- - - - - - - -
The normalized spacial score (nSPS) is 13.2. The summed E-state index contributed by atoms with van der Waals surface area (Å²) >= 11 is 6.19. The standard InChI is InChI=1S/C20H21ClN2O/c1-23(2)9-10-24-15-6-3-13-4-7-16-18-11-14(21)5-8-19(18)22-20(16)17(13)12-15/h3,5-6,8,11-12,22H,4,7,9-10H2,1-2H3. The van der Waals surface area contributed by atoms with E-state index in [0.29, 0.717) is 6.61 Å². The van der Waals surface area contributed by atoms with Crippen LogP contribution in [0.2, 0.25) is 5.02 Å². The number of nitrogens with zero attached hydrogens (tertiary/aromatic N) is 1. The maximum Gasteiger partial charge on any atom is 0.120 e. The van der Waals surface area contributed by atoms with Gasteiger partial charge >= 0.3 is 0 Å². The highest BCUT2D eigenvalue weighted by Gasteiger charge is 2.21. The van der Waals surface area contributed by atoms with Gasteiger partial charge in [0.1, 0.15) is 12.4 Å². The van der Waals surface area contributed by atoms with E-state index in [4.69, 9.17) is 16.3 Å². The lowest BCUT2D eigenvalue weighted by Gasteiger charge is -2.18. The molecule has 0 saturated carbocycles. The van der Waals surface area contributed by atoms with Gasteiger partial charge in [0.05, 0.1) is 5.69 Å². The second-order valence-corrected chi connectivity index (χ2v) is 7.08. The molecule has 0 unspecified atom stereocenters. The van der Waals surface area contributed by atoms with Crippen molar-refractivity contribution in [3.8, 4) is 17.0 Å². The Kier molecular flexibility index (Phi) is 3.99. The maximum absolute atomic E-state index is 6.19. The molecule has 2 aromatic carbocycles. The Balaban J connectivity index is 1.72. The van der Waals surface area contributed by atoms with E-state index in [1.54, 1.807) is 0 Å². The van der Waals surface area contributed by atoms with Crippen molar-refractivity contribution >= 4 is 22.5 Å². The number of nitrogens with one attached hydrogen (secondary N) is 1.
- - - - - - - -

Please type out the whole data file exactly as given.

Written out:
The normalized spacial score (nSPS) is 13.2. The summed E-state index contributed by atoms with van der Waals surface area (Å²) >= 11 is 6.19. The standard InChI is InChI=1S/C20H21ClN2O/c1-23(2)9-10-24-15-6-3-13-4-7-16-18-11-14(21)5-8-19(18)22-20(16)17(13)12-15/h3,5-6,8,11-12,22H,4,7,9-10H2,1-2H3. The van der Waals surface area contributed by atoms with E-state index in [0.29, 0.717) is 6.61 Å². The van der Waals surface area contributed by atoms with Crippen LogP contribution in [0.2, 0.25) is 5.02 Å². The number of nitrogens with zero attached hydrogens (tertiary/aromatic N) is 1. The maximum Gasteiger partial charge on any atom is 0.120 e. The van der Waals surface area contributed by atoms with Gasteiger partial charge >= 0.3 is 0 Å². The highest BCUT2D eigenvalue weighted by Gasteiger charge is 2.21. The van der Waals surface area contributed by atoms with Gasteiger partial charge in [0.1, 0.15) is 12.4 Å². The van der Waals surface area contributed by atoms with E-state index in [4.69, 9.17) is 16.3 Å². The lowest BCUT2D eigenvalue weighted by Gasteiger charge is -2.18. The molecule has 0 saturated carbocycles. The van der Waals surface area contributed by atoms with Gasteiger partial charge in [0.05, 0.1) is 5.69 Å². The second-order valence-corrected chi connectivity index (χ2v) is 7.08. The molecule has 0 unspecified atom stereocenters. The van der Waals surface area contributed by atoms with Crippen molar-refractivity contribution in [3.8, 4) is 17.0 Å². The Kier molecular flexibility index (Phi) is 3.99. The maximum absolute atomic E-state index is 6.19. The molecule has 2 aromatic carbocycles. The Balaban J connectivity index is 1.72. The van der Waals surface area contributed by atoms with E-state index in [1.54, 1.807) is 0 Å². The van der Waals surface area contributed by atoms with Crippen molar-refractivity contribution >= 4 is 22.5 Å². The number of nitrogens with one attached hydrogen (secondary N) is 1.